By Alice Weatherston

04 June 2015 - 11:30

Cultivating fertile land can result in environmental degradation. Image © Ian Hayhurst licensed under CC BY-NC-SA 2.0  and adapted from the original on Flickr.
Cultivating fertile land can result in environmental degradation. Photo ©

Ian Hayhurst, licensed under CC BY-NC-SA 2.0 and adapted from the original.

With one in eight of the world’s population undernourished, and a global population set to reach nine billion by 2050, we look at some of the possible solutions to food scarcity, in time for World Environmental Day on 5 June 2015.

Although a very intricate debate, solving the problem of food scarcity has mainly centred on two broad areas for action: making more food and changing our lifestyles.

Making more food

Ask anybody 'how can we feed more people?' and their answer will probably be 'produce more food'. Many experts believe that food production will need to increase by around 50 per cent by 2050 in order to ensure globally stable access to food, but how can this be achieved?

Farming more land

It may seem like a logical answer, but farming more land is widely regarded as an unrealistic and detrimental solution. Given the long history of agricultural practice worldwide, the majority of productive land is already used for food production. Increased urbanisation and continued degradation of existing agricultural land are putting even more pressure on these areas, and agricultural expansion is often impossible in many areas of the world.

In addition to this, cultivating remaining fertile land often results in huge environmental degradation. Replacing diverse tropical rainforests with single-crop species, displacing animals from their natural environments, and pumping agricultural pollutants into the ecosystem all result in extensive deterioration of natural systems, and contribute to the effects of climate change.

Increasing yields

In contrast, increasing the productivity of farming land by increasing crop yields currently presents a more sustainable solution to food scarcity. In developing countries, which are set to be most affected by the food security crisis, it's estimated that some farmers currently only produce around 20 per cent of what is possible.

Some scientists are putting their efforts into bioengineering as a way to alleviate this problem – that is, manipulating the genetic characteristics of plant species so that they produce more food, more reliably. Examples include transferring genes from drought-resistant grass species to those that are highly vulnerable to drought, introducing disease resistance to crop species, and increasing growth rates and seed produced per plant.

Bioengineering, although controversial, could potentially enable a more sustainable and affordable method of increasing yields. While solutions such as applying intensive fertilisers and using high-tech farming equipment are effective in large economies with significant potential for capital investment, they are inappropriate in developing countries. But by creating crops that are better able to survive droughts, food crises in developing countries could be avoided, and food security vastly improved at a local level. Enabling countries to become sustainable in their own right has more recently been highlighted as central to alleviating future food scarcity.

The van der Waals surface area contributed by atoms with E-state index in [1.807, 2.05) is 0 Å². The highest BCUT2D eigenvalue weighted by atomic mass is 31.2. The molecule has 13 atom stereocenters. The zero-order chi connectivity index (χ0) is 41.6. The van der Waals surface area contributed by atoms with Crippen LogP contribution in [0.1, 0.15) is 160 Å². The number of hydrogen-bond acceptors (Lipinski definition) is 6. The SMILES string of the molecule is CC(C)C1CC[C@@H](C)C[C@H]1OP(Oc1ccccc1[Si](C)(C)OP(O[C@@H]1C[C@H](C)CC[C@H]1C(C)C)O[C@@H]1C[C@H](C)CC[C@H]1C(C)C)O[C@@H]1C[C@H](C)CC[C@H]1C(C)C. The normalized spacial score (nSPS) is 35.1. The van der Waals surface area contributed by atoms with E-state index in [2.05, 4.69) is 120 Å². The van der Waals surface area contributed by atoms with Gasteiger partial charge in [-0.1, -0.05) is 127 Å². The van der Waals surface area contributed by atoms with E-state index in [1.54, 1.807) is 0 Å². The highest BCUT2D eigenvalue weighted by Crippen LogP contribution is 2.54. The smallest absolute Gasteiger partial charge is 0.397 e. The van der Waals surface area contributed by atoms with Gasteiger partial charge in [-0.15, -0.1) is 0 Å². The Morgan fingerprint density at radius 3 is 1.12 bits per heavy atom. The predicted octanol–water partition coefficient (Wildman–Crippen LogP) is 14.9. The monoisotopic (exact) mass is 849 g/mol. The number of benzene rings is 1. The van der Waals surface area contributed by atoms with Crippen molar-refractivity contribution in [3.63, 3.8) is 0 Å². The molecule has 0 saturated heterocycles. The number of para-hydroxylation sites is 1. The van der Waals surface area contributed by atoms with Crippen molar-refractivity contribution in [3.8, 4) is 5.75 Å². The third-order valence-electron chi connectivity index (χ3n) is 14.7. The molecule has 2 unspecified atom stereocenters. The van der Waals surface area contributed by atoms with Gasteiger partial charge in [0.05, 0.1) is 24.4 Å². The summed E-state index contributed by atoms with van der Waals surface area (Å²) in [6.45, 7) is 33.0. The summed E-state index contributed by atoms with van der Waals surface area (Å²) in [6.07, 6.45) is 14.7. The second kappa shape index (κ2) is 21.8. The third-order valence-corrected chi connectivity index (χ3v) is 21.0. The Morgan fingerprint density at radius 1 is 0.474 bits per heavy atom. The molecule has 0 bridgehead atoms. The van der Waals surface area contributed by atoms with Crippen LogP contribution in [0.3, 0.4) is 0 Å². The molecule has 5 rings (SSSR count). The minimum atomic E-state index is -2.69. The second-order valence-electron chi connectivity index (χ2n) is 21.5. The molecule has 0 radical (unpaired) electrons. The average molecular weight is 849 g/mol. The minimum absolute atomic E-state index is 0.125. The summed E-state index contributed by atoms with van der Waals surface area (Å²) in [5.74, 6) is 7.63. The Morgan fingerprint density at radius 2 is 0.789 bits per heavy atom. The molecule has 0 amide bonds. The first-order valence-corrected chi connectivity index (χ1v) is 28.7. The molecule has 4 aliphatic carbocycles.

Changing our lifestyles

Despite worldwide calls to increase food production, one of the most interesting facts hidden within the food security debate is that there is already more than enough food produced on earth every day to feed every single person – an estimated 2700 calories each. However, we consume all of this and more.

The main reason for this huge consumption is waste. Despite high levels of food production, only around two-thirds of this nutritional value is directly transferred to humans. Developed countries are the main culprits. Here, essential food is lost directly through what we throw away and through the production of livestock and bio-fuels.

Waste reduction and reduced meat consumption would therefore go a long way to preventing a food crisis. This is easier said than done, of course. As gross domestic product (GDP) rises in developing countries, demand for meat increases – by around five to six per cent per annum. Western diets made up of large quantities of intensively reared meat begin to predominate. It seems unlikely that this trend will reverse any time soon.

But there are other things we can do to improve the future of our food. These include: improving the way we distribute food around the world; creating food stores which can be used in times of crisis; supporting our local food systems; and helping farmers in developing countries produce their own food more reliably.

Despite much doom and gloom in the discussion on food security, there is hope. This is not the first time that worries over growing populations and dwindling food supplies have been expressed. And we should remember that solutions have come along before, such as the Green Revolution in the 1960s. Whether the modern-day solution lies in science and technology or a change in our lifestyles, one thing is for certain: change is needed soon.

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